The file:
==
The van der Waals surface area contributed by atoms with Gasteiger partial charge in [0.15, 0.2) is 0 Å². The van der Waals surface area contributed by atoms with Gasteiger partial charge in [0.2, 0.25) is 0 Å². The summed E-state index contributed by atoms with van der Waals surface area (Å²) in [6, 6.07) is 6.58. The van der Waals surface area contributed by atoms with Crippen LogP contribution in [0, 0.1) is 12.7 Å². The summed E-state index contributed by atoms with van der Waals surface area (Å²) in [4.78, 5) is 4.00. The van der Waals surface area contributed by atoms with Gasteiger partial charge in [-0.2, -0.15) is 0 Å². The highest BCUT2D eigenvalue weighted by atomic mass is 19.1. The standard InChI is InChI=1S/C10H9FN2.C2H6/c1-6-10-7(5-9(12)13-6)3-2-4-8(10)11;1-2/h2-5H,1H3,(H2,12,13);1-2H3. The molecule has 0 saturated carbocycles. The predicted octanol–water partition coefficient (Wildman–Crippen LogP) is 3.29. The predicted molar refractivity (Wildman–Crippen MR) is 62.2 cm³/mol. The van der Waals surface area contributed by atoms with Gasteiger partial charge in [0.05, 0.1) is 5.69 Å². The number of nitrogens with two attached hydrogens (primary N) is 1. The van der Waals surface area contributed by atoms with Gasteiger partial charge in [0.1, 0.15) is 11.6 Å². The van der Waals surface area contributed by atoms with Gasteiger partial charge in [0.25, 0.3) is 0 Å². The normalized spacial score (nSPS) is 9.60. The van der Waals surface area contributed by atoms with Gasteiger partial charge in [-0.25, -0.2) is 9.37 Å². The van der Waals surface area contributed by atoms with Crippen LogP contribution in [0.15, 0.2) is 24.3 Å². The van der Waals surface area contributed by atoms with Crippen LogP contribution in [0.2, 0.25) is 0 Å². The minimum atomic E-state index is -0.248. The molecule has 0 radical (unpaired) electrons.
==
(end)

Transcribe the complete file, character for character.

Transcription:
The van der Waals surface area contributed by atoms with Gasteiger partial charge in [0.15, 0.2) is 0 Å². The van der Waals surface area contributed by atoms with Gasteiger partial charge in [0.2, 0.25) is 0 Å². The summed E-state index contributed by atoms with van der Waals surface area (Å²) in [6, 6.07) is 6.58. The van der Waals surface area contributed by atoms with Crippen LogP contribution in [0, 0.1) is 12.7 Å². The summed E-state index contributed by atoms with van der Waals surface area (Å²) in [4.78, 5) is 4.00. The van der Waals surface area contributed by atoms with Gasteiger partial charge in [-0.2, -0.15) is 0 Å². The highest BCUT2D eigenvalue weighted by atomic mass is 19.1. The standard InChI is InChI=1S/C10H9FN2.C2H6/c1-6-10-7(5-9(12)13-6)3-2-4-8(10)11;1-2/h2-5H,1H3,(H2,12,13);1-2H3. The molecule has 0 saturated carbocycles. The predicted octanol–water partition coefficient (Wildman–Crippen LogP) is 3.29. The predicted molar refractivity (Wildman–Crippen MR) is 62.2 cm³/mol. The van der Waals surface area contributed by atoms with Gasteiger partial charge in [0.05, 0.1) is 5.69 Å². The number of nitrogens with two attached hydrogens (primary N) is 1. The van der Waals surface area contributed by atoms with Gasteiger partial charge in [0.1, 0.15) is 11.6 Å². The van der Waals surface area contributed by atoms with Gasteiger partial charge in [0.25, 0.3) is 0 Å². The normalized spacial score (nSPS) is 9.60. The van der Waals surface area contributed by atoms with Gasteiger partial charge in [-0.25, -0.2) is 9.37 Å². The van der Waals surface area contributed by atoms with Crippen LogP contribution in [0.15, 0.2) is 24.3 Å². The van der Waals surface area contributed by atoms with Crippen LogP contribution in [0.2, 0.25) is 0 Å². The minimum atomic E-state index is -0.248. The molecule has 0 radical (unpaired) electrons.